SRA spent £3.1 million on failed Leigh Day case — here’s what it could have bought instead
Yacht, private island or a seemingly endless supply of Nando’s?
The Solicitors Regulation Authority (SRA) has today confirmed it spent an eye-watering £3.1 million on its unsuccessful prosecution of Leigh Day.
The case focused on the firm’s alleged failure to verify claims made by Iraqi clients against British troops during the Battle of Danny Boy near Basra in 2004. Last year, the firm and three of its lawyers — partners Martyn Day and Sapna Malik, and junior solicitor Anna Crowther — were cleared of 19 charges of professional misconduct. The SRA appealed to the High Court and lost.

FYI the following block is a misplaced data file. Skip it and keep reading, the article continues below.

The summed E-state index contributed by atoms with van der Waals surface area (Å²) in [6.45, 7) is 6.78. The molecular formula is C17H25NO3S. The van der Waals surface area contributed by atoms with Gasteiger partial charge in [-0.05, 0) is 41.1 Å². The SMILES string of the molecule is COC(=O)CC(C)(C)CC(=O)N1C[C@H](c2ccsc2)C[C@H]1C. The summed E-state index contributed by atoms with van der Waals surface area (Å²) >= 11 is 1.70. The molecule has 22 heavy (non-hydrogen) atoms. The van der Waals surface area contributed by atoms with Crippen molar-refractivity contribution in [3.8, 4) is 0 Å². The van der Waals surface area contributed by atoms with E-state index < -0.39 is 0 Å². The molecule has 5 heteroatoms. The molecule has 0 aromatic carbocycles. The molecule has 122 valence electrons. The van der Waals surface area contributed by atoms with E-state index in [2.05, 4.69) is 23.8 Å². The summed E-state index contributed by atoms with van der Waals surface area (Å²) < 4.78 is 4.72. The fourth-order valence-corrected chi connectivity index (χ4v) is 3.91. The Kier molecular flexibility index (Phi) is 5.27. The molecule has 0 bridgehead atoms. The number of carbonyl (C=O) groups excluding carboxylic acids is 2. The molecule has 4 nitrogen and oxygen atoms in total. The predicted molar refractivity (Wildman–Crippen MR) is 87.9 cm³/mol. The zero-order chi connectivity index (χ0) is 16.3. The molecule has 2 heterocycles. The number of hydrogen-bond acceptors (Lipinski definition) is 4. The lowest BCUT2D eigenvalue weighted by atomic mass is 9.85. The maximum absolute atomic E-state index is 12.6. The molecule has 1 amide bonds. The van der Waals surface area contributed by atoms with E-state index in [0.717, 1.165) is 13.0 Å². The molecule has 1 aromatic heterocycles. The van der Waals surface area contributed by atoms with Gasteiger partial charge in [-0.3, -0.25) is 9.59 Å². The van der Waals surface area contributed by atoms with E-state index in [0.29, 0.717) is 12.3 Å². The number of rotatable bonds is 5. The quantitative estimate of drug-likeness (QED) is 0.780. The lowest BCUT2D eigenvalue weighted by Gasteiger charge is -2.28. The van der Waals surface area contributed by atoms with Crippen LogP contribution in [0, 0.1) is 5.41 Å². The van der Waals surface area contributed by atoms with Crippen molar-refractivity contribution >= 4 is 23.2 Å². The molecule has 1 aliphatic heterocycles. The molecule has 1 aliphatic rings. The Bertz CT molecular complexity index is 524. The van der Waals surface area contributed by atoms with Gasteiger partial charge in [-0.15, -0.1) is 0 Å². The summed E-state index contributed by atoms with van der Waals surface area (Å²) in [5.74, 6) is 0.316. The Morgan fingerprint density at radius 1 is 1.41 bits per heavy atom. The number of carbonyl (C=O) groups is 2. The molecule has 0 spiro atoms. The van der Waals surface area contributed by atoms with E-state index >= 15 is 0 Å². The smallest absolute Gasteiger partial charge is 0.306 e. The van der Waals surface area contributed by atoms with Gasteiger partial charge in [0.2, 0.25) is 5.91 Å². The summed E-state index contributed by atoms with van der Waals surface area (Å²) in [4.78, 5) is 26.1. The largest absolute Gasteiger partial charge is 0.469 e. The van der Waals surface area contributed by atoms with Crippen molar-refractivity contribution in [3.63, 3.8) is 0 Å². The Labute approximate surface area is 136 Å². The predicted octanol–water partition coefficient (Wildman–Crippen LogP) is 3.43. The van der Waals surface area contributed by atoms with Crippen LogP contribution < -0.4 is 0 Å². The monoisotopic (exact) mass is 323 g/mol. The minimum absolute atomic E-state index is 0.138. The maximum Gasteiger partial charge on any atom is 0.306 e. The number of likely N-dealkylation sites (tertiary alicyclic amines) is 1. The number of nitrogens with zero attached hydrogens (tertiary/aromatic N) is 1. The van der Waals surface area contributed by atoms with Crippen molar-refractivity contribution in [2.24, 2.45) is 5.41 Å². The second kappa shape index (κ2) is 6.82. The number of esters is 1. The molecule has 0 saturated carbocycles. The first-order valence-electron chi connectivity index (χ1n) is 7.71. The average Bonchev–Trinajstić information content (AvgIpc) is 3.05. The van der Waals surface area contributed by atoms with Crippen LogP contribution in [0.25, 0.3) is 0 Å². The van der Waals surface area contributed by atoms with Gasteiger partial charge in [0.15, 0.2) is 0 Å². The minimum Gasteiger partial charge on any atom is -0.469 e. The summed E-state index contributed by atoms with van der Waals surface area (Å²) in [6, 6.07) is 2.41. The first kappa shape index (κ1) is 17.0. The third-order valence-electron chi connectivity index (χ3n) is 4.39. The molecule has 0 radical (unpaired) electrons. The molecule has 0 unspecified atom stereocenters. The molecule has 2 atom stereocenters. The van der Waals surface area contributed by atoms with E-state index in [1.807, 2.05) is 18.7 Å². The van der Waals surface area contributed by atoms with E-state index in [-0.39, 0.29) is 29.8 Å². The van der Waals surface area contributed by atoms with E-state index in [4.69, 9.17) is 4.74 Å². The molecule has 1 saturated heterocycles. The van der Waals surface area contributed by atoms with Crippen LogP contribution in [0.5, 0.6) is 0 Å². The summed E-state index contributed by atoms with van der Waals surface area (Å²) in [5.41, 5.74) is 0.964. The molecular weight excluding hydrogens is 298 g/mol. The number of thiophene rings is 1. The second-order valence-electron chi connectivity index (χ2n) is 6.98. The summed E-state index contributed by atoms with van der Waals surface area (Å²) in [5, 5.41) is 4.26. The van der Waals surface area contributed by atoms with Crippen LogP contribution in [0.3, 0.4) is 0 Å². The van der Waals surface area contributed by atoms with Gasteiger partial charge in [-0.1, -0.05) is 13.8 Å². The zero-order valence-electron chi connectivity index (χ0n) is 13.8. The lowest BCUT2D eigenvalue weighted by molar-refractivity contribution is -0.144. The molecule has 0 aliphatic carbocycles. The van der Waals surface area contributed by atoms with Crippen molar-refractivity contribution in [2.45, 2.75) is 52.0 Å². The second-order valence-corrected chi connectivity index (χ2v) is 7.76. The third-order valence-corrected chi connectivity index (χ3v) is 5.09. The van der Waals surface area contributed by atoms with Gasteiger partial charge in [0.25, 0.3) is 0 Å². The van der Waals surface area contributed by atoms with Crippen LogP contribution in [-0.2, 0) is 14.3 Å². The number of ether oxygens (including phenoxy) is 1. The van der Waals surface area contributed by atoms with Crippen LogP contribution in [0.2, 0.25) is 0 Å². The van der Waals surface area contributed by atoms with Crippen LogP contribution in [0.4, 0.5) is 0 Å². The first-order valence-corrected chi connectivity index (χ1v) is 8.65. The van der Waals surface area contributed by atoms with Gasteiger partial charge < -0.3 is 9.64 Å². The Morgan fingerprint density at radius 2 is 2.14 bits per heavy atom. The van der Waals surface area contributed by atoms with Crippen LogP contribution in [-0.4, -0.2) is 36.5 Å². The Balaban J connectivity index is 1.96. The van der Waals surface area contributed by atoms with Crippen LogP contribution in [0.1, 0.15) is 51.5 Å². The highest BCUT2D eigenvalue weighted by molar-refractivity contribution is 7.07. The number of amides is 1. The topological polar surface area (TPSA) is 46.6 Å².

Amid mounting pressure from across the profession, the SRA has finally revealed a costs bill of “around” £3.1 million (including VAT), made up of £2.1 million for the seven-week-long Solicitors Disciplinary Tribunal (SDT) hearing, in addition to almost £1 million for the High Court appeal.
The regulator, funded primarily by practising fees collected from solicitors and law firms, stressed in a statement that the hefty costs bill reflected “the complexity and size of the investigation”.
But news of the final bill got us thinking: what could the SRA have bought with £3.1 million, instead?
1. This eight-bedroom mansion in Surrey
2. Two Buggati Veyrons
3. One equity partner at Davis Polk (for a year)
4. Seventeen High Court judges (again for a year)
5. This 30-metre yacht
6. 141,230 ‘No Bones’ platters from Nando’s
7. A private concert from Beyoncé
8. Whiskey Island, New York
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